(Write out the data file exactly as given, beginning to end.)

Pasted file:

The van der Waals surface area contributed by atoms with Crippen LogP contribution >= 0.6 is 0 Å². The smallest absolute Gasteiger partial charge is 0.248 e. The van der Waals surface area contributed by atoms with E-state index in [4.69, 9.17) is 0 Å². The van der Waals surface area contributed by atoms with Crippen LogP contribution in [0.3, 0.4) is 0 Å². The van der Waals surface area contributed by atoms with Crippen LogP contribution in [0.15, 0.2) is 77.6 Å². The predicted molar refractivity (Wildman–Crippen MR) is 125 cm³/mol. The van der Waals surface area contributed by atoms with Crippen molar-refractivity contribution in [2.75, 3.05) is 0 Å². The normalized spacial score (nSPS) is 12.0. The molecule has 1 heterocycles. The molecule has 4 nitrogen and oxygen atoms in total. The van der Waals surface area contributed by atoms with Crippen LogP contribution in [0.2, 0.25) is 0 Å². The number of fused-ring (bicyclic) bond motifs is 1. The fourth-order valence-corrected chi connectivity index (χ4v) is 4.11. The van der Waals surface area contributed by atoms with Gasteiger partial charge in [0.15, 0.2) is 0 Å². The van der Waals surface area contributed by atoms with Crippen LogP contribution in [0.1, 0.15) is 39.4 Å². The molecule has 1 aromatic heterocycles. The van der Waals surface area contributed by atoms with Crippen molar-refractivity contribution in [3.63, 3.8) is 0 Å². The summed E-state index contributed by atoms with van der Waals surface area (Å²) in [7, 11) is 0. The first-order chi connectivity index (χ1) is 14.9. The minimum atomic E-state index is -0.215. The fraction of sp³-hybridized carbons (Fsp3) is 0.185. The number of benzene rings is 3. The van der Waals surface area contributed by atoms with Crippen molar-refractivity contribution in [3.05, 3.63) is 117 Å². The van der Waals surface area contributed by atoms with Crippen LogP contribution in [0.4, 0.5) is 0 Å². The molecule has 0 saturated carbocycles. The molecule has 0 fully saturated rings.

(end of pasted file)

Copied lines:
The van der Waals surface area contributed by atoms with Crippen LogP contribution >= 0.6 is 0 Å². The smallest absolute Gasteiger partial charge is 0.248 e. The van der Waals surface area contributed by atoms with E-state index in [4.69, 9.17) is 0 Å². The van der Waals surface area contributed by atoms with Crippen LogP contribution in [0.3, 0.4) is 0 Å². The van der Waals surface area contributed by atoms with Crippen LogP contribution in [0.15, 0.2) is 77.6 Å². The predicted molar refractivity (Wildman–Crippen MR) is 125 cm³/mol. The van der Waals surface area contributed by atoms with Crippen molar-refractivity contribution in [2.75, 3.05) is 0 Å². The normalized spacial score (nSPS) is 12.0. The molecule has 1 heterocycles. The molecule has 4 nitrogen and oxygen atoms in total. The van der Waals surface area contributed by atoms with Crippen LogP contribution in [0.2, 0.25) is 0 Å². The number of fused-ring (bicyclic) bond motifs is 1. The fourth-order valence-corrected chi connectivity index (χ4v) is 4.11. The van der Waals surface area contributed by atoms with Gasteiger partial charge in [0.15, 0.2) is 0 Å². The van der Waals surface area contributed by atoms with Crippen LogP contribution in [0.1, 0.15) is 39.4 Å². The molecule has 1 aromatic heterocycles. The van der Waals surface area contributed by atoms with Crippen molar-refractivity contribution in [3.63, 3.8) is 0 Å². The summed E-state index contributed by atoms with van der Waals surface area (Å²) in [7, 11) is 0. The first-order chi connectivity index (χ1) is 14.9. The minimum atomic E-state index is -0.215. The fraction of sp³-hybridized carbons (Fsp3) is 0.185. The number of benzene rings is 3. The van der Waals surface area contributed by atoms with Crippen molar-refractivity contribution in [3.05, 3.63) is 117 Å². The van der Waals surface area contributed by atoms with Crippen LogP contribution in [0.4, 0.5) is 0 Å². The molecule has 0 saturated carbocycles. The molecule has 0 fully saturated rings.